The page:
The lesson of the Cuban Missile Crisis is plain: Strength prevents war; weakness invites it. We need a commander-in-chief who understands that – and who won’t leave us facing a foe who thinks he doesn’t.
Few Americans realize it, but the United Nations is driving to take control over the Internet. You remember, the folks who want a worldwide income tax and who put Syria and Iran on their Human Rights Committee.
Some say Edward Snowden is a hero and a patriot. Others say he’s a fool and a traitor. The evidence is mounting that the guy who leaked the details about the National Security Agency’s Internet-eavesdropping program may be something more sinister – namely, a willing tool in China’s ongoing cyberwar against our nation.
It is a fact that the Left routinely resists, then as now: Americans fought and died in Vietnam for freedom, just as they are doing in Iraq and Afghanistan today. Whatever mistakes generals and policymakers have made along the way cannot detract from that essential truth – which should be a part of any reliable history.
I guess the most surprising discovery was how long Gandhi remained loyal to the ideal of the British Empire, even in India.
The most interesting statistic, stunning statistic that came out of my research was that in 1942, as this war production effort is going on, the number of Americans killed or injured in war-related industries surpassed the number of Americans in uniform killed and wounded in action in the war by a factor of 20 to 1.
Whatever one wants to say about the conduct of the Iraq War, going to war to remove Saddam Hussein in 2003 was a necessary act. It should and could have been done earlier, had not the Clinton White House, which understood the need, not wasted the opportunity through timidity and bluster.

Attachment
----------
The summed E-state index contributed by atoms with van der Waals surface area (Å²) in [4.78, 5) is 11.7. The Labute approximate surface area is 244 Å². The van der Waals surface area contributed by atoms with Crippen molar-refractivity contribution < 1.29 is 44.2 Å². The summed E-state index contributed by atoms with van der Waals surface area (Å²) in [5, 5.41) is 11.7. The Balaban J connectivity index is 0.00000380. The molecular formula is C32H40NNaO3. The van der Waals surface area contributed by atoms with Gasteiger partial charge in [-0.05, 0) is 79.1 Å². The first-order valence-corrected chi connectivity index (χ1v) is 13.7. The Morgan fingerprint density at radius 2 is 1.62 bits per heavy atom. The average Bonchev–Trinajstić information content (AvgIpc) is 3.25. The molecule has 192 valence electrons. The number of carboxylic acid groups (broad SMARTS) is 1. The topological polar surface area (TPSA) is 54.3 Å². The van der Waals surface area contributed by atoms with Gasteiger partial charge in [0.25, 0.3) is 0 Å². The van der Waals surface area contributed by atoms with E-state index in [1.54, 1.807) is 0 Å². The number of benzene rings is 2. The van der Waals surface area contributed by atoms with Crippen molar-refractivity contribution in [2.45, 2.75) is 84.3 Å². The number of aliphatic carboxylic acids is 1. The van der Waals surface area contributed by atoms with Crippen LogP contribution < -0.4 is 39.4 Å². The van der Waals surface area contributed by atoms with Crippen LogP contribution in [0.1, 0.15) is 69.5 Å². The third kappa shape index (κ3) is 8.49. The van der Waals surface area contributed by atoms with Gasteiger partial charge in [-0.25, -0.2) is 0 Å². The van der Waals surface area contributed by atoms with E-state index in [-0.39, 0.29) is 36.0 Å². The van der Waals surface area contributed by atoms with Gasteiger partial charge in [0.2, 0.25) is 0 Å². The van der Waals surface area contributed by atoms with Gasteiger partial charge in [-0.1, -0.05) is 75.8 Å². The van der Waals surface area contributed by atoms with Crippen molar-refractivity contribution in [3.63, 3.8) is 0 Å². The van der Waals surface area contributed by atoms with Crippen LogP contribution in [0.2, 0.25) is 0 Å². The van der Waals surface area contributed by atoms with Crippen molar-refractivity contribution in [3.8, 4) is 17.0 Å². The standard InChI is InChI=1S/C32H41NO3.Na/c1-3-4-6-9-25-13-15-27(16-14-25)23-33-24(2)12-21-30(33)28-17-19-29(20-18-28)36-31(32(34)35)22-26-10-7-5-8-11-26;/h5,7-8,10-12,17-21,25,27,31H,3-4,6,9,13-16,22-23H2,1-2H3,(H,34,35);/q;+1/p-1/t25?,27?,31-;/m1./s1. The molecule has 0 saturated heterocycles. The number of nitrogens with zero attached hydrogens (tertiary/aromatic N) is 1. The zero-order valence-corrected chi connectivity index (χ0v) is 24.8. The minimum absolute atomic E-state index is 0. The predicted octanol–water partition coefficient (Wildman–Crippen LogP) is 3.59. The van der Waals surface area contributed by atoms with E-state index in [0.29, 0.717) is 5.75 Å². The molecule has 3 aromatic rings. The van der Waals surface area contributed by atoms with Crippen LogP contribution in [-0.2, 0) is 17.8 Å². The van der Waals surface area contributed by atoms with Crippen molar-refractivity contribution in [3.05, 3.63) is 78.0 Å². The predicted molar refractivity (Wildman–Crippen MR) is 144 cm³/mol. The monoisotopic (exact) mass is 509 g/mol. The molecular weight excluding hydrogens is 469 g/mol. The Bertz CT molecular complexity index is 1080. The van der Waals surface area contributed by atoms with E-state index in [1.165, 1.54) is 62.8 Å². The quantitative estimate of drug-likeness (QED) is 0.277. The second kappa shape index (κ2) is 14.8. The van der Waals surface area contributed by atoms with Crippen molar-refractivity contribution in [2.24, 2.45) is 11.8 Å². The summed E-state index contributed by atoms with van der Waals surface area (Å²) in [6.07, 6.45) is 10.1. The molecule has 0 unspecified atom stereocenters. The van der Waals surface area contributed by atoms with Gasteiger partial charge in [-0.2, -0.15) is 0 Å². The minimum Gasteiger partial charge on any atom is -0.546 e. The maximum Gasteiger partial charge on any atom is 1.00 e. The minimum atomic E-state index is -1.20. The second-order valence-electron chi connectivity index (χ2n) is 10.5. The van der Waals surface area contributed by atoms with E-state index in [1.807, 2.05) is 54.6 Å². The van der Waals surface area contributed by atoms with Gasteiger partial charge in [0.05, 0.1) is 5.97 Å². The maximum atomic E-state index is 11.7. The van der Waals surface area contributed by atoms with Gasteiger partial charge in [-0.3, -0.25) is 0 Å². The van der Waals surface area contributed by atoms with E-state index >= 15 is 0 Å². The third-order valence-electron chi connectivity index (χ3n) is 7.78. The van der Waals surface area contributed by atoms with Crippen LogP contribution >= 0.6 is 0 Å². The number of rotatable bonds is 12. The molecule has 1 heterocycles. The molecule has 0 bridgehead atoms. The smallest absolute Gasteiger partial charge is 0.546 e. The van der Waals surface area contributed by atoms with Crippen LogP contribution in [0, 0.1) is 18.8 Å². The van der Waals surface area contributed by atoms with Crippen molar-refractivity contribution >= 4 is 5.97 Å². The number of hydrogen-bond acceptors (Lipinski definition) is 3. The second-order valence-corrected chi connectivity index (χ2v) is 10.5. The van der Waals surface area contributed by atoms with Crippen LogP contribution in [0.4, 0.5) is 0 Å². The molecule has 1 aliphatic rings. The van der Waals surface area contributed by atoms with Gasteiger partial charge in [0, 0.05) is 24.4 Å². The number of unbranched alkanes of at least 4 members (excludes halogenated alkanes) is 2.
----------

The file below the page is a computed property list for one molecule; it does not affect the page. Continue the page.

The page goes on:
Most people today don’t feel that Barack Obama is on our side. We sense he’s incapable of doing what Roosevelt did, of loving his country so much that he was willing to run great risks in order to advance its cause, to free others from a new Dark Age – and protect our own liberty in the process.
You have to remember that although Gandhi and Churchill only met physically once, their paths crossed again and crossed again all over the globe, from London and South Africa and India and back to London. In fact, I discovered that during the Boer War in 1899 they literally passed yards from each other on the battlefield.
Millions of Americans cannot tell you who lived at Mount Vernon or who wrote the Declaration of Independence – let alone the Emancipation Proclamation. But they know that to be ‘a Benedict Arnold’ is to be a traitor of the deepest dye – someone who coldly betrays not only a sacred cause but every moral scruple along the way.